La Prensa's unwillingness to serve as a serious opposition newspaper increased the audience for other outlets. The daily radio program Contacto 6-20, which takes calls from listeners with complaints and suggestions, has become so popular that in its first two years of operation it has logged 33,000 calls. The four-hour morning show has a daily audience of 400,000, much more than all three newspapers combined. (Radio is in any event the main communications medium in Nicaragua, a country in which many of its citizens are only newly literate.) The gap that La Prensa was not filling is revealed in the subject matter of the calls: complaints about hospital shortcomings and supplies of basic goods, or suggestions on how to solve urban transport problems.

There are opposition newspapers in Nicaragua that do serve a useful function. The Communist newspaper Avance, for example, has uncovered cases of government malfeasance or corruption. In contrast, the Independent Liberal Party newspaper Paso a Paso, which was published in 1984 and 1985, came and went because it never developed a real sense of identity, or an audience.

For a serious opposition newspaper to emerge in the coming months, whether La Prensa or something else, the Nicaraguan Right will have to settle on a political agenda that takes account of the obvious reality that the Sandinista government will be around for some time to come and that the Sandinista movement is growing and consolidating, not shrinking. It will also have to take account of the reality that pluralism, mixed economy and non-alignment will be around for some time as well, because they must be. Finally, it must come to terms with the fact that, in seven years, not one of the right opposition parties has shown any real sense of purpose. Ultimately, that was what caused the suicide of La Prensa. It had no political project, nor did the parties it represented, other than awaiting the arrival of the US Marines.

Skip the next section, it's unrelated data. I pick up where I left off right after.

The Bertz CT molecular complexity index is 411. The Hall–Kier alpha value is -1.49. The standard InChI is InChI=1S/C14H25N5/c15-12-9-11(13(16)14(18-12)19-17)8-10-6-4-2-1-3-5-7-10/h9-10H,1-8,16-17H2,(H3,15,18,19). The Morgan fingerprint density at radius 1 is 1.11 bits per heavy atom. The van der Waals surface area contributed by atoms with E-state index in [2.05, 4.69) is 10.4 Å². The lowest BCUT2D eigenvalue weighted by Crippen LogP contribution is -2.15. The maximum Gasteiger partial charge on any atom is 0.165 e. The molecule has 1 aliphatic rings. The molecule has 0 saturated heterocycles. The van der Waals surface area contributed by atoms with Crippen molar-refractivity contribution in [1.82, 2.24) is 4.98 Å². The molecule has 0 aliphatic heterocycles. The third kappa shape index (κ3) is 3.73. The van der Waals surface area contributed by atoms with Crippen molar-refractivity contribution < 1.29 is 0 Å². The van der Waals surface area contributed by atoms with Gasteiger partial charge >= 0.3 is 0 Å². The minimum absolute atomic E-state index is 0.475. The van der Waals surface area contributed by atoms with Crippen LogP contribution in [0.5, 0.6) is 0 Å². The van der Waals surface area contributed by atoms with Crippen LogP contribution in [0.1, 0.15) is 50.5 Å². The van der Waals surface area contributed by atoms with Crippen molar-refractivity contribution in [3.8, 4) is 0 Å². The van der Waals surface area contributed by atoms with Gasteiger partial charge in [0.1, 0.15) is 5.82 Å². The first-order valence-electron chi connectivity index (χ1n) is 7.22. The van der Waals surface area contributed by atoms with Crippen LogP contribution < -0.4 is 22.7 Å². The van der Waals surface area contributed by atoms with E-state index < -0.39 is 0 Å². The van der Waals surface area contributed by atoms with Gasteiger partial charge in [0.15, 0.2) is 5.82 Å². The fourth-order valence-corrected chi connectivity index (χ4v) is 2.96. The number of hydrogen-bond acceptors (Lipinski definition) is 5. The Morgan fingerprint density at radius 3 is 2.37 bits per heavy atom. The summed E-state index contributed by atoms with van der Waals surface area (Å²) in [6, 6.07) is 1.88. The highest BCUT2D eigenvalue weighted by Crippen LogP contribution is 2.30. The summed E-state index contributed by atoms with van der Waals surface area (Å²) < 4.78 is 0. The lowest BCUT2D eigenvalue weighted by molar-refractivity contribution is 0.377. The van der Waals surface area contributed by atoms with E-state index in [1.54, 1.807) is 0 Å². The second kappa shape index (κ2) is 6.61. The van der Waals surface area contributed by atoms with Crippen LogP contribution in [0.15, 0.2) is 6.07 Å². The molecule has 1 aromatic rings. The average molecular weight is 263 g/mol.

La Prensa presented itself to foreign audiences as independent and moderate. Its foreign news coverage, however, was virtually identical to that in such ultra-rightist newspapers as the Cuban émigré newspaper Diario Las Americas in Miami and the Moon sect's Washington Times. For the benefit of those who did not follow it regularly, here’s a survey of the last month's foreign news coverage in La Prensa, from May 25, 1986 to June 25, 1986.

Latin America

The depiction of La Prensa as "an American newspaper published in Nicaragua" is best justified by the paper's treatment of Latin America. A US perspective prevails, rather than a Latin American one, which is not surprising given that most articles are from US or pro-US Western European wire services (the two other Managua newspapers, which obviously have their own political slants, nevertheless print dispatches from a wide variety of news agencies, including the US ones).

Cuba, of course, is far out in front of all other Latin American countries in coverage in La Prensa in the month surveyed, with 39 stories (Peru and Argentina follow with 17 each), and the coverage is predictable. What is interesting is that the same US line is used in treating other, more politically conservative Latin American countries.

La Prensa handles Peru in two ways: army repression on the one hand, terrorism by armed groups inside the country on the other. La Prensa avoids Peru's foreign policy and its active role within the Contadora Support Group.